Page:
Don’t get me wrong.  I’m not trying to say that I’m usually an unfeeling, repressed person.  Far from it.  I have big emotions.  I’m passionate and expressive in my joy, enthusiasm, anger.  But, I think I’ve learned to be appropriately expressive and balanced.  Right now, I’m completely out of whack.  If I usually navigate on a mostly even keel, right now I feel like my upset is a rogue wave swamping and threatening to capsize me.

Yet, except for a couple small deviations, I’m handling the crisis without relapsing into full scale binge eating or compulsive overeating.  I’m working program, pre-planning and eating to plan, logging my food/water/exercise, and working out.  That’s all good.

I believe it’s also why my emotions are roiling so dramatically.  Stuffing great quantities of food into one’s body is one way to also stuff down emotions.  When I overeat or eat off plan, I am counteracting my feelings – negative and positive.  Food as anesthesia.  Sooo, because I’m not using food to suppress the anxiety, worry and grief, they are going to town.

With everything that’s going on, I didn’t make the connection before now.  You’d think I’d have realized it right off, but, hell, I have a lot weighing on my mind and heart.  Now I know.  I’m conscious of it, so I need to work on maintaining better balance.  I’m not saying it isn’t okay to be sad and worried.  These are normal.  I do, however, have to keep them from throwing me so out of whack that I can’t function physically and emotionally.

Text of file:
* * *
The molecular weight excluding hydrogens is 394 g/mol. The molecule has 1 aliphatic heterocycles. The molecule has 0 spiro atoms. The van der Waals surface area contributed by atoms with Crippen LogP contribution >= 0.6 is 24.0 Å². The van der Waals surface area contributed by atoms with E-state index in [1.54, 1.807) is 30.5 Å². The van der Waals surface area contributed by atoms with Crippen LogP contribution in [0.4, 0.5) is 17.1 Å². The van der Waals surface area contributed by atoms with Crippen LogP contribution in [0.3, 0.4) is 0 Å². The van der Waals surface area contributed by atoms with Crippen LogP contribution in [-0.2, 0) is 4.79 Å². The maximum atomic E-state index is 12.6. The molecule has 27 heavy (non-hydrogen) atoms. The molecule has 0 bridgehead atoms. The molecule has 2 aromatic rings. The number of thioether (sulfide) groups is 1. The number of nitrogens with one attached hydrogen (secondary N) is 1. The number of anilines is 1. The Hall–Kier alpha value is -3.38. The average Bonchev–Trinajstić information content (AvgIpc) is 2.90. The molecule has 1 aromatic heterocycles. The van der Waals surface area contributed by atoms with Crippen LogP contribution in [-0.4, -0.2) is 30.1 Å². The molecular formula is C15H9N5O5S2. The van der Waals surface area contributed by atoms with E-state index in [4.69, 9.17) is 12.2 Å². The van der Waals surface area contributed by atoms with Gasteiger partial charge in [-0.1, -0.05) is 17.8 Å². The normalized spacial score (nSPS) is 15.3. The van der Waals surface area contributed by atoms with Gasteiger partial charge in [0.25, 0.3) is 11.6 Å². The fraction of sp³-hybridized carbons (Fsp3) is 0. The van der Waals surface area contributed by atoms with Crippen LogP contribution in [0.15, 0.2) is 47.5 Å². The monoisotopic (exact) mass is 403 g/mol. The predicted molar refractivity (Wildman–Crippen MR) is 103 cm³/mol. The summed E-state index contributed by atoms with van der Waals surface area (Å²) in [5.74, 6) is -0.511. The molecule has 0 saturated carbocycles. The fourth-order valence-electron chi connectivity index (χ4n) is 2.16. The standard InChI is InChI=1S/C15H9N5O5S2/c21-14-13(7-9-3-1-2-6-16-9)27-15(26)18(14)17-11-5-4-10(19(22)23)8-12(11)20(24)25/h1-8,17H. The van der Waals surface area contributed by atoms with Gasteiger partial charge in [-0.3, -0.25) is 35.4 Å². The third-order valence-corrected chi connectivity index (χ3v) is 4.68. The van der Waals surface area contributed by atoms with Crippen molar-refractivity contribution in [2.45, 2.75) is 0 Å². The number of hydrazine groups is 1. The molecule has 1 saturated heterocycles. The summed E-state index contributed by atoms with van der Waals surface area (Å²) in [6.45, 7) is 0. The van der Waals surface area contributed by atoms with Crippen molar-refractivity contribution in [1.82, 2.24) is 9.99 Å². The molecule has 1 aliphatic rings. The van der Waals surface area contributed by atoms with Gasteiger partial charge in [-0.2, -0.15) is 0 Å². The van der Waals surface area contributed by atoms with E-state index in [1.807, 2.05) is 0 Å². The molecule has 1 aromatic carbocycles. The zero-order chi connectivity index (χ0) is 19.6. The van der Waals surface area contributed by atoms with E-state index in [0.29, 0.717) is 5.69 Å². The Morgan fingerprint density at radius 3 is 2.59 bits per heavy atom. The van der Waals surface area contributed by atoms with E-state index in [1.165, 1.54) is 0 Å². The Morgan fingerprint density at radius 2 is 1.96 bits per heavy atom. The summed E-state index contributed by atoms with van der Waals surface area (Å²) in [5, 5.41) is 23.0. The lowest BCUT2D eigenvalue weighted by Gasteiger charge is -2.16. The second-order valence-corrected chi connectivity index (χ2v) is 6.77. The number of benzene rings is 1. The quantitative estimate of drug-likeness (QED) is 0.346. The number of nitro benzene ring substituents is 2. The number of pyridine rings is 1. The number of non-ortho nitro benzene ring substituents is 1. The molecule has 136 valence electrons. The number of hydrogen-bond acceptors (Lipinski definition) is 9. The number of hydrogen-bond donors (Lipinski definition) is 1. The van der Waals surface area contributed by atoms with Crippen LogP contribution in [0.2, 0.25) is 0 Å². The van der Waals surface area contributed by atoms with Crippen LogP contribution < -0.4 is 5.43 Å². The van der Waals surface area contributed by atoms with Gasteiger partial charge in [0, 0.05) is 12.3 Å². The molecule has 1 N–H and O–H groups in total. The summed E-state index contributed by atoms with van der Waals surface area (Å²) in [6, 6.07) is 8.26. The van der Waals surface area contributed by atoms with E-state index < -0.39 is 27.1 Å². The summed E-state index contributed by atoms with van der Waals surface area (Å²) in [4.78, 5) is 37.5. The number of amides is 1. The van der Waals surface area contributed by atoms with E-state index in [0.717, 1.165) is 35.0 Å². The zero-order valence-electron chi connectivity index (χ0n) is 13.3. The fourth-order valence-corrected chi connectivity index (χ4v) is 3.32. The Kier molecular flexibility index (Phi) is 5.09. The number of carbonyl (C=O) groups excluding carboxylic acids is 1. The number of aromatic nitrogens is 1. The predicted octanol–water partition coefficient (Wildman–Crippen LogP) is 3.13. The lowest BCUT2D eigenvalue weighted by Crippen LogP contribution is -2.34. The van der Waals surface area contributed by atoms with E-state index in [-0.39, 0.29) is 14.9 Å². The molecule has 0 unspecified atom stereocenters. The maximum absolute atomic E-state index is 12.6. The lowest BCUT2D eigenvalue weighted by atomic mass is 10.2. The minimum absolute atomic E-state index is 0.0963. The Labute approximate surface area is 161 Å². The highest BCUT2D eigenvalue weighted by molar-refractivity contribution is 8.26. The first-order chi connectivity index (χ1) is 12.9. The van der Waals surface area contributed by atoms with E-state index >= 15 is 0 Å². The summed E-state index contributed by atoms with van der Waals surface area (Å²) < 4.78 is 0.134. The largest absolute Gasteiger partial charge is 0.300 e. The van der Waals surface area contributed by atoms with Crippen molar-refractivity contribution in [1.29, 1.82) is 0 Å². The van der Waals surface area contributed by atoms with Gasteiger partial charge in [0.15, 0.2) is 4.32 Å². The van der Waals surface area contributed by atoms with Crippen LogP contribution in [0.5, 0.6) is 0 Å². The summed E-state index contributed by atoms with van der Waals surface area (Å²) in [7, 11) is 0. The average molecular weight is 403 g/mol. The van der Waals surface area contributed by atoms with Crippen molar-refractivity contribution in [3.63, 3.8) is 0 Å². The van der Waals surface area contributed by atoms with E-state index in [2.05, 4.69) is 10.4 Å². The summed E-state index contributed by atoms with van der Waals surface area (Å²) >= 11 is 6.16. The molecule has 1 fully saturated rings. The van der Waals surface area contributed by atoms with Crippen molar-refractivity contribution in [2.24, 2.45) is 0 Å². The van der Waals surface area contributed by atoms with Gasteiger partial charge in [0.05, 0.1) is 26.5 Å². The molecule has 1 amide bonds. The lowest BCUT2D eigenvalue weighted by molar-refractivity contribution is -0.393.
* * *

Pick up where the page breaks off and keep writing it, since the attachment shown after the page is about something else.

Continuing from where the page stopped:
I need to experience the emotions and still be able to think, work, breathe, and take care of Pyxi, her brother Nat, and myself.  We are all relying on me to do so.  If the time comes that I need to consider the decision for Pyxi, I need to be able to process the facts and reality and do what is best for her.  In the aftermath, I then need to be able to continue to care for myself and Nat without sinking into relapse.

How do I do this?  I keep reaching for program and the tools with which I am so familiar.  They are always present as long as I pick them up.  I need to continue to take care of myself by following my food plan, going to my workouts, getting acupuncture, arranging for massages or other treatments.  Not shorting myself of sleep.  These things are all important to preserving my recovery and staying healthy.


Recognizing the Changes